Tech wrap: Microsoft allowed looks at Yahoo’s books
Microsoft has signed a confidentiality agreement with Yahoo, allowing the software giant to take a closer look at Yahoo’s business, according to a source familiar with the matter. Microsoft joins several private equity firms that are also poring over Yahoo’s books and operations, as they explore various options for striking a deal with the struggling Internet company. Microsoft’s signing of a nondisclosure agreement with Yahoo occurred “recently,” according to the source.
Shares of Groupon fell for a third day , sinking below the company’s initial public offering price of $20 less than three weeks after the daily deal company went public. Groupon raised more than $700 million in an IPO in early November, making it the biggest IPO by a U.S. Internet company since Google raised $1.7 billion in 2004. Analysts have cited concerns about increased competition, a greater availability of the company’s stock for short-selling, and a sharp reversal of market sentiment that is taking down more speculative companies. Groupon shares ended the day down 15.5 percent at $16.96.
Big-Box retailer Best Buy has no regrets about stocking Research In Motion’s PlayBook tablet, despite the product’s poor reception and subsequent sharp discounting. RIM says it has shipped 700,000 PlayBooks since its launch, a figure dwarfed by the millions of iPads Apple sells each quarter. “When a product is less successful, you do what you need to do, and you move to the next thing,” Best Buy’s president for the Americas, Mike Vitelli, told Reuters. “That kind of quick reaction by the suppliers, whether it is BlackBerry or HP with their product, I actually think that is good for consumers too,” Vitelli said.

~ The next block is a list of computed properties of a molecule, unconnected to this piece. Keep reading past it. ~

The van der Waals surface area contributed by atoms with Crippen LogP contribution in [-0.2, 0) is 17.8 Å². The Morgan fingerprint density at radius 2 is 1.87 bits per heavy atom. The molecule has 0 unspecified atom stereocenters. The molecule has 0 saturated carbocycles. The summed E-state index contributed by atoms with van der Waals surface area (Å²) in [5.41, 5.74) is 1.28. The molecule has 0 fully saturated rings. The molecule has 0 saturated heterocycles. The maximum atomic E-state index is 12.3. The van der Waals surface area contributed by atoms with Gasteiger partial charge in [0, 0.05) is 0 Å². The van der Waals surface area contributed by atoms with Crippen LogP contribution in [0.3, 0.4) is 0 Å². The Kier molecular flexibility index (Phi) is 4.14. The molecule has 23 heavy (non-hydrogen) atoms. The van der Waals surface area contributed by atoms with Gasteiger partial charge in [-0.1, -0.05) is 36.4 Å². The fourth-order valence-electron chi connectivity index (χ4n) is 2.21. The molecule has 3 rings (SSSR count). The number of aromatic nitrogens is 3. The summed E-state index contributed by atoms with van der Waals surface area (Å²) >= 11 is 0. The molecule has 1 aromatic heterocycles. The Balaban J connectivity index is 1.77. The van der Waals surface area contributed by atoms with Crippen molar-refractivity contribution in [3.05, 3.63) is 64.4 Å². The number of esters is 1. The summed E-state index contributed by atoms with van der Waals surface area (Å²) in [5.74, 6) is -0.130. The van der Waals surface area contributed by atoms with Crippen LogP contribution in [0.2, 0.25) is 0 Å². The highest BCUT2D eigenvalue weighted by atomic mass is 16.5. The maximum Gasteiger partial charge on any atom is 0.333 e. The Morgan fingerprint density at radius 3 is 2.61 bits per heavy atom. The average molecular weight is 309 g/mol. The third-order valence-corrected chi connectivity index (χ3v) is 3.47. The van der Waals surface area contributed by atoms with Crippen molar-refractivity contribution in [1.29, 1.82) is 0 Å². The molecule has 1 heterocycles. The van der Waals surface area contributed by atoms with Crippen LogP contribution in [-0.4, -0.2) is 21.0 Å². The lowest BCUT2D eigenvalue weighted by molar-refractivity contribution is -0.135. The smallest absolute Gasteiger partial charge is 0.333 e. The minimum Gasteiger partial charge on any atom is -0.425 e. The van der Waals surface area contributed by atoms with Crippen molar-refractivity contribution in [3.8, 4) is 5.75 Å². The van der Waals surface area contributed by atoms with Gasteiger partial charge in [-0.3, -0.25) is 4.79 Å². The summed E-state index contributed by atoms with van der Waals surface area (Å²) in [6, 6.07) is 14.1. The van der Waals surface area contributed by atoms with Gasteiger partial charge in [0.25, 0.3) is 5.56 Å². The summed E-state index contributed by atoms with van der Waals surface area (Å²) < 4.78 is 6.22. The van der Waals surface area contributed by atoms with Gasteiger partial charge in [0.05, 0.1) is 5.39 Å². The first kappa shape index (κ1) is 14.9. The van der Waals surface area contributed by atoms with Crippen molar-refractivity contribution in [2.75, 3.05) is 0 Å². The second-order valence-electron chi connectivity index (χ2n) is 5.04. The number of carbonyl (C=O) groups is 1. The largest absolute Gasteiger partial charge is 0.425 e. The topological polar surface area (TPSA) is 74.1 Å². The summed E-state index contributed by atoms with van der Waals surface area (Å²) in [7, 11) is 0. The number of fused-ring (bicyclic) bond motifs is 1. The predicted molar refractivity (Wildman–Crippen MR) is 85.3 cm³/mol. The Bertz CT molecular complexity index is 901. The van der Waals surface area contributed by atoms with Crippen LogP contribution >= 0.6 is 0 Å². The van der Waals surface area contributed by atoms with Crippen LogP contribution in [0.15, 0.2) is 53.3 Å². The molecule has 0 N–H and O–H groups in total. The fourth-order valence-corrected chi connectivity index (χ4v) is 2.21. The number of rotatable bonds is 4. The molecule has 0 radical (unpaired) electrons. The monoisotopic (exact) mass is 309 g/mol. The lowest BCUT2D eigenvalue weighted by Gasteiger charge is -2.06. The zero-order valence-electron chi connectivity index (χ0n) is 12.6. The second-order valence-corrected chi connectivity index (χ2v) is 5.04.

Nokia Siemens Networks, the world’s second-largest maker of mobile phone network equipment, is axing 17,000 jobs, nearly a quarter of its workforce, to help save about 1 billion euros ($1.35 billion) a year. NSN, which has struggled to make a profit since being set up in 2007, did not say where it would make the cuts, part of wider changes that analysts said looked aimed at gearing up the company for an initial public offering.
Google said on Tuesday that it was pulling the plug on seven projects, including Renewable Energy Cheaper than Coal as well as a Wikipedia-like online encyclopedia service known as Knol. The plans, which Google announced on its corporate blog, represent the third so-called “spring cleaning” announcement that Google has made since Google co-founder Page took the reins in April.
Apple’s Black Friday deals were revealed ahead of time by tech blog 9to5Mac. The blog said Apple’s offerings were similar to those of years past, but gave better discounts on higher capacities of iPads and iPods. Apple’s Macs will cost $101 less, iPads discounts will range from $41 to $61 discounts and the iPod nano will $11 less for both the 8GB and 16GB versions, the blog wrote. The biggest discount will be on the base level MacBook Air, which will now start at $898 in the U.S.